European Society for Agronomy, an open forum for agronomists, researchers, teachers and students who are concerned with basic and applied science in agronomy: the relationships between crops, soils, climates and agricultural practices, and between agriculture and the environment, will organize the 8th ESA Congress – hosted by the Centre for Agricultural and Applied Economic Sciences of the University of Debrecen, Hungary between 25-28 August 2014.
Main objectives of the congress program include:
- to introduce the latest scientific results in all the three divisions of the congress
- to identify new scientific trends and put forward recommendations to political decision-makers
- to promote scientific collaboration and improve cooperation activities
- to give an overall picture of Hungarian plant cultivation and present the research activities in the fields of plant cultivation and other interdisciplinary fields which are carried out at the University of Debrecen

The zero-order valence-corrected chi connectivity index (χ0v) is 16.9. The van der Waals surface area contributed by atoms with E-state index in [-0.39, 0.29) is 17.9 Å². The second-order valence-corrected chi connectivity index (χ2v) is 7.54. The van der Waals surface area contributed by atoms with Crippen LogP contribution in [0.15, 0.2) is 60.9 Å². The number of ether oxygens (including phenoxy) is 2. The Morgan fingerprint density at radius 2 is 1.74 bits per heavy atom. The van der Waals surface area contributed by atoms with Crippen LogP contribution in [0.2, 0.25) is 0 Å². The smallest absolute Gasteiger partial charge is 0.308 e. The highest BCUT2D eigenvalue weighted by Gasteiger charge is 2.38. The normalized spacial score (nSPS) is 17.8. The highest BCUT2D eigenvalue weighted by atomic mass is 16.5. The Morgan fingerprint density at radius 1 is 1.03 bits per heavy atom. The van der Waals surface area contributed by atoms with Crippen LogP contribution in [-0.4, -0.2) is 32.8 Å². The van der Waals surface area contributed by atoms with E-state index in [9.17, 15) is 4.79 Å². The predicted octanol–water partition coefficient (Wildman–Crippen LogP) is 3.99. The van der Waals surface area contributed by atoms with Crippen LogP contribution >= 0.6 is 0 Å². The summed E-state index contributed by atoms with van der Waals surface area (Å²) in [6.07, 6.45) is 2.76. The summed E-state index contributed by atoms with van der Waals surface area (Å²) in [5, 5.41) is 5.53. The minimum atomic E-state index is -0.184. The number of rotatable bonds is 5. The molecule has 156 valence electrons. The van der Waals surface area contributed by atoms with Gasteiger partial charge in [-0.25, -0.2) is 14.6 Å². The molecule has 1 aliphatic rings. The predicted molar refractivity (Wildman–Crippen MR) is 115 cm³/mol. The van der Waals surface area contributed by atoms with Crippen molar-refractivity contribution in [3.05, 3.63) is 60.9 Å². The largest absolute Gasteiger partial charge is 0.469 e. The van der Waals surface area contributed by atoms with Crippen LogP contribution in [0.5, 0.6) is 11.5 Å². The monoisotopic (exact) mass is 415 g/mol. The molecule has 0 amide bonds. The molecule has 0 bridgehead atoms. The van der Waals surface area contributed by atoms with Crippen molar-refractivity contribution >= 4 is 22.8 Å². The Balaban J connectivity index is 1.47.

- to facilitate the integration of researchers from Central and Eastern European countries into the ESA
Jon Lizaso, Professor at the Technical University of Madrid (ETSI School of Agricultural Engineering, Department of Phytotechnics; one of the core DSSAT Development Team), will give a keynote speech:
Crop models simulate main processes associated to growth, development, and production. By quantitatively describing complex bio-physical mechanisms, these tools allow enhanced understanding and management of cropping systems. Comprehensive crop models appeared in the 70’s and 80’s and many of them evolved into our current models. Other models have a more recent history. The quest to improve models keeping pace with new scientific questions and public expectations, has been paralleled by the need to maintain equilibrated modules and restrict input requirement. This talk will discuss the need to continue improving crop models by adding the simulation of new processes or by implementing new approaches. Examples will illustrate both cases. Special emphasis will point to the need to preserve field experiments and data collection to develop improvements and to calibrate model performance across a wide range of environments.